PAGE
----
art, artist, blues, brush strokes, canvas, cave painting, champ de lin, Christian artist, create, creative, creativity, David Kassan, Etam Cru, Flax, Hesdin, inspiration, Jonah Lehrer, landscape, Michael Nyman, Pas-de-Calais
This last couple of weeks have been a time of minor revelations.
Firstly I discovered that I like the music of minimalist composer Michael Nyman. Not that much, but enough to want to learn his name.
Also I discovered the work of Etam Cru (EtamCru.com). Who are Bezt and Sainer from Poland who create huge murals on walls throughout Poland and are getting a fair bit of internet coverage right now. And I’ve also been enjoying the work of David Kassan (davidkassan.com) as well; a New York based portrait painter who’s work I’ve a lot of empathy for… if you can have empathy for a painting that is.
But what I’ve also discovered is that I dislike landscapes almost passionately! I’ve been working on the painting in the photo recently, which is a landscape of a flax field in Hesdin in Pas-de-Calais in Northern France where we’ve stayed a couple of times as a family, and it’s been driving me bonkers. It’s very probable that I’m just not mature enough yet as an artist to see how they’re not, but I find landscapes so restrictive. Try as I might I could not inject any… anything into the painting that I actually enjoyed! Michelle liked it, but I just wanted to poke it with the wood end of my brush and yell “BORING!” at it! Now that doesn’t mean I don’t like landscape paintings as a genre, I do, I really do, but I have just discovered that I don’t enjoy painting them… yet.
This has also confirmed something to me that I don’t think I have been consciously aware of up until now, and that is that artists and other creative personalities are often prone to bouts of the blues. This painting caused one.
In Jonah Lehrer’s book “Imagine – How creativity works”, he writes that “eighty percent of writers meet the criteria for the formal diagnosis of depression” and quotes Nancy Andreasen (a neuroscientist at the University of Iowa) as finding “that nearly 40 percent of the successful creative people she investigated had bipolar disorder”. He also cites psychiatrist Hagop Akskal as saying “two thirds of a sample of influential European artists (he studied) were bipolar”.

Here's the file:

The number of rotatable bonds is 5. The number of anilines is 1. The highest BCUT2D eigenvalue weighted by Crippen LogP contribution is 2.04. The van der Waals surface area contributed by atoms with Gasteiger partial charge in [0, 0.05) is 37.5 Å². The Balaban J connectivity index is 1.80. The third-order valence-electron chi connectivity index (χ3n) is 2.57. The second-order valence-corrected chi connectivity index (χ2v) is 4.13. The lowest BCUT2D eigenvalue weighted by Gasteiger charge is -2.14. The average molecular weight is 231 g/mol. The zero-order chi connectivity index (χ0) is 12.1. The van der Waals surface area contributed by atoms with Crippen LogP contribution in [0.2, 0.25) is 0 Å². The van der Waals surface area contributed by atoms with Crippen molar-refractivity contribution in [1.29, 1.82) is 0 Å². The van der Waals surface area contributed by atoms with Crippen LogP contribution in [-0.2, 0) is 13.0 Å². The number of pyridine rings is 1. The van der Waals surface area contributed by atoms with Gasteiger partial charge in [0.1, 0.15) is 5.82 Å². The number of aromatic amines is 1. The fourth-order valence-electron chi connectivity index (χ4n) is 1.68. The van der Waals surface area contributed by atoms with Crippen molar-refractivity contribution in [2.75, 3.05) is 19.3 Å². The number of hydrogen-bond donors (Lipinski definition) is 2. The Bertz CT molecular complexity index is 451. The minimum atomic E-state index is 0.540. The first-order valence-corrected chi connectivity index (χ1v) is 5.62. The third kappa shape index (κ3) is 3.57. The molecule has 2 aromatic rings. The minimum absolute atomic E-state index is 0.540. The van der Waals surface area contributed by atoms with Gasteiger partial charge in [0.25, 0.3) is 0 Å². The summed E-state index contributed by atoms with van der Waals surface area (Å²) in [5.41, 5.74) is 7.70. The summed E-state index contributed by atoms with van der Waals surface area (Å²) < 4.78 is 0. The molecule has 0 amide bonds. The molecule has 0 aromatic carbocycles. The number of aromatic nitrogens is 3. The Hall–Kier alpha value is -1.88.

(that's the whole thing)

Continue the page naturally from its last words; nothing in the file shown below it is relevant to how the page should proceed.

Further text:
Apparently creativity has a reasonably documented cost! Of course many of us might get down just because we’re not very good, but then again, I rarely meet an artist who doesn’t want to do what they do better! Perhaps it’s that frustration at not being able to grasp “better” that gets us down, perhaps though it is also what drives us to do better! According to Lehrer scans of the brain in action show that it is only when we are stumped and at the point of giving up that revelation often occurs. Maybe this is just brain chemistry, maybe that’s when God splashes a little creative colour into our imaginations. After all, how many of us have sat back in surprise and thought “where on earth did that come from?”.
So it would seem creative types of people are much more likely to suffer from extreme highs and extreme lows. I know personally that sometimes I feel like the greatest living artist on the planet and other times I feel like a worthless, talentless soul with all the panache and talent of cold porridge. It is probably important at such times to make sure the common sense part of your brain is ruling the bit in charge of your feelings!
Perhaps then, artists are more likely to soar and crash in great peaks and troughs than anyone else and this perhaps is as much a blessing as it is a curse, but if we know we’re not alone, if we know that other artists feel similarly to us, then perhaps we can feel comforted that we’re not alone. We aren’t all lunatics after all, just different and different isn’t wrong, or right in this case, just… different.
Well, here it is…
And here’s one where I’ve played with the colour balance and filters etc. Personally, I think I prefer the wacky one.